On a sunny February morning, Fleming watched the infant area in the back of the center, which is separated from the kitchen by a high wooden gate. Two teachers were playing with four babies on a big, blue, alphabet-themed rug. Observing her teachers is something Flemings tries to do every day. That morning, she was hopeful that with a full staff present, she would be able to make her rounds, have some time to catch up on paperwork in her office and hopefully file paperwork to receive reimbursements for food through a federal program for daycare centers.
Satisfied with what she saw in the infant class, Flemings walked to her small office, which sits in between the classroom for the older children and the hallway leading to the bathroom and the play room. Before she sat down, she poked her head out to check on a group of children waiting in line for the bathroom. A toddler wandered over to Flemings in stockinged feet. “Where are your shoes?” she asked. The toddler located his shoes and Flemings sat him on the couch in her office and slipped them back on.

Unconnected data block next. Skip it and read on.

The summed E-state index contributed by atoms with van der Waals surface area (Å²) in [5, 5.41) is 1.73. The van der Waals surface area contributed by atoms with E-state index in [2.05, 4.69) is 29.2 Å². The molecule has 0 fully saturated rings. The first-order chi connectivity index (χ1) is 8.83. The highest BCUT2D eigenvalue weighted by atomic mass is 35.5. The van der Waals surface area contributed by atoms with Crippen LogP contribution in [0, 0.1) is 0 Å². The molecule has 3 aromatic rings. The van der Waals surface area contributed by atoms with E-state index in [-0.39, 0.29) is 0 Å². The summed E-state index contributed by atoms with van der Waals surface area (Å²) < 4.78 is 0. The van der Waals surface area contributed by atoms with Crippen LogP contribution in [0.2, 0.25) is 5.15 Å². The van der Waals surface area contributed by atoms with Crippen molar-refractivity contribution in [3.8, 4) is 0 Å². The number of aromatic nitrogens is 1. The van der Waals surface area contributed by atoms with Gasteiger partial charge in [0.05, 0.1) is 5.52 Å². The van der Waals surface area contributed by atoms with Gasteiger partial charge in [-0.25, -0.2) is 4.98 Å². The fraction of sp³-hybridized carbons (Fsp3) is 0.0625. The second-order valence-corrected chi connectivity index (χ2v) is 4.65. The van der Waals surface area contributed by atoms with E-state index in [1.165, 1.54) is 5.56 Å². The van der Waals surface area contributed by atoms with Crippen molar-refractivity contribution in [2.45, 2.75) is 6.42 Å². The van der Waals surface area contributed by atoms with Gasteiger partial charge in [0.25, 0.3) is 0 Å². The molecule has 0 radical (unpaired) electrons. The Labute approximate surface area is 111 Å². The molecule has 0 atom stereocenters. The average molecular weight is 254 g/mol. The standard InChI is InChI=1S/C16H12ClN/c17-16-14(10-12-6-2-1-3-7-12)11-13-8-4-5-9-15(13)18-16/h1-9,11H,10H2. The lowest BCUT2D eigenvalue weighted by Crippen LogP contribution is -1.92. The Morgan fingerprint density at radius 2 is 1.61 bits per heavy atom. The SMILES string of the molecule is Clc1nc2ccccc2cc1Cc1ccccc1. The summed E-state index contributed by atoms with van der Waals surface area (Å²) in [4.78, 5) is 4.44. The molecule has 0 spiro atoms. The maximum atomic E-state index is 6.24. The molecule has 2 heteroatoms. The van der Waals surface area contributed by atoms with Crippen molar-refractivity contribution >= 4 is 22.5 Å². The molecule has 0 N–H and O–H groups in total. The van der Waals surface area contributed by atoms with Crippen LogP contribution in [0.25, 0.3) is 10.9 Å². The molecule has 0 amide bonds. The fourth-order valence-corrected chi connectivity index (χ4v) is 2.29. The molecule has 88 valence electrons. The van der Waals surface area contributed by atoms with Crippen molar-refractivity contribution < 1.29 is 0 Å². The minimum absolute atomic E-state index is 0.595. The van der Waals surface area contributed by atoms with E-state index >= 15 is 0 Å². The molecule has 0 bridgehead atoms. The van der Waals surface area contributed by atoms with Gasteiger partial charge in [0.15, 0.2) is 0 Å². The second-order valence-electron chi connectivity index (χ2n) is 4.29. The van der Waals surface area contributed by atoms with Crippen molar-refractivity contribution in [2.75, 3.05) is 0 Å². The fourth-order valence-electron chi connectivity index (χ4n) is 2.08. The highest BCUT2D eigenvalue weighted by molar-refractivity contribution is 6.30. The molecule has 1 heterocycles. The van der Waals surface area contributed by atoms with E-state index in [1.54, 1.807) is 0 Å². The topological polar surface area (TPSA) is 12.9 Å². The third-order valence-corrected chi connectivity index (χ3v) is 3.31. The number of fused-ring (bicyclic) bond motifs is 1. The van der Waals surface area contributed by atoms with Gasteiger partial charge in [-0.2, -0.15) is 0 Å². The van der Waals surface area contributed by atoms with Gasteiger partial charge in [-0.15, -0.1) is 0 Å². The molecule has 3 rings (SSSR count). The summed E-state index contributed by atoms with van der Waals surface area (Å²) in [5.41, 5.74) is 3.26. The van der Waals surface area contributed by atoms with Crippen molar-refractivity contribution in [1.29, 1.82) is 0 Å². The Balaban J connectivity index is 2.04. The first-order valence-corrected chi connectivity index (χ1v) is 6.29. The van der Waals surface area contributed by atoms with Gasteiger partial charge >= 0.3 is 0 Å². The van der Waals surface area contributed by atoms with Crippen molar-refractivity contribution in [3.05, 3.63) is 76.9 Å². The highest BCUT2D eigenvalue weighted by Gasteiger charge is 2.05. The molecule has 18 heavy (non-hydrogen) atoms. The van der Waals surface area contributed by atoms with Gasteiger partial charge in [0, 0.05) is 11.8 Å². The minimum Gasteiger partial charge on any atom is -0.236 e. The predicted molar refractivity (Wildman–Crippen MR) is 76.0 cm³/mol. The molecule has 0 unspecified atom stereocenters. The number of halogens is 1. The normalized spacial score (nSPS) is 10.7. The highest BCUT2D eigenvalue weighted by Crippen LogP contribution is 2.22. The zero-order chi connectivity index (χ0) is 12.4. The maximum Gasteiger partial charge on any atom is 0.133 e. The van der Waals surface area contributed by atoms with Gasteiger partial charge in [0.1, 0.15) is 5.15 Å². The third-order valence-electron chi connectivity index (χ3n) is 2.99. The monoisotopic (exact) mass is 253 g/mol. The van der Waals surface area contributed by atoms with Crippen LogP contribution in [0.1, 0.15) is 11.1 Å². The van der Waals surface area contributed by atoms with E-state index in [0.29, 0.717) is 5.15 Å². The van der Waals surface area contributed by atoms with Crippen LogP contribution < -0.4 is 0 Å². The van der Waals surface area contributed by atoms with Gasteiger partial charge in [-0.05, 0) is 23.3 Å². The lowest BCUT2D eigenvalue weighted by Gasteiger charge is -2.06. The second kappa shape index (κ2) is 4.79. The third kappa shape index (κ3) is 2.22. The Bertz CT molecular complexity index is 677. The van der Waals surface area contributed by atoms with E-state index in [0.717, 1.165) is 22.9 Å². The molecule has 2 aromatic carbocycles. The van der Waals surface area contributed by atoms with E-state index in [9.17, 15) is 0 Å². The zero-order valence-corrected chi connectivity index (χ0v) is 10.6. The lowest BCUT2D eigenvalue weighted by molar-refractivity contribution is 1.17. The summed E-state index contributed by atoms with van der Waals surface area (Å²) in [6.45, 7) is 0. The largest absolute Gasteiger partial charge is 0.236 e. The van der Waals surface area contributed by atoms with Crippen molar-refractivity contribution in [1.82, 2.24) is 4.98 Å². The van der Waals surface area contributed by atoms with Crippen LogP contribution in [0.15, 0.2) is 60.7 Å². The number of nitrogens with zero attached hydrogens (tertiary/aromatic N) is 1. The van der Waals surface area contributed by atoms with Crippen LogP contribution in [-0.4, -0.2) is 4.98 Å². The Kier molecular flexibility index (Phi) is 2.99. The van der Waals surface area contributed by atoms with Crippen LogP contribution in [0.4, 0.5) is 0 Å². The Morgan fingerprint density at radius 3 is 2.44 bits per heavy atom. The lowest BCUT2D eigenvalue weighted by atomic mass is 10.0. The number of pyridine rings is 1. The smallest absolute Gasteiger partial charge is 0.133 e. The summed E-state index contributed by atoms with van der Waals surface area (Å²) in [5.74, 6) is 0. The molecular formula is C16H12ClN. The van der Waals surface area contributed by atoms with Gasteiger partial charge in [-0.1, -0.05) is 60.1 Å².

The little boy ran off. Flemings took a screwdriver out of a closet and sat down on the ground by a filing cabinet with a large dent in its top. She had purchased the cabinet from Ikea to give her staff members a place to store their belongings during the day, but made the mistake of sitting on the cabinet, which turned out to be flimsier than it appeared. She was about to try to fix it when another boy ran in, his nose dripping with snot.
“I gotcha!” she said, grabbing him and wiping his nose as he pushed away from her, protesting loudly.
Ten minutes later, Flemings still hadn’t sat down at her desk to start the food reimbursement process. A toddler needed a diaper change and his teachers were busy taking other children to the bathroom. A child had run into the door frame and needed an ice pack. A little girl wandered into her office and asked for a tissue.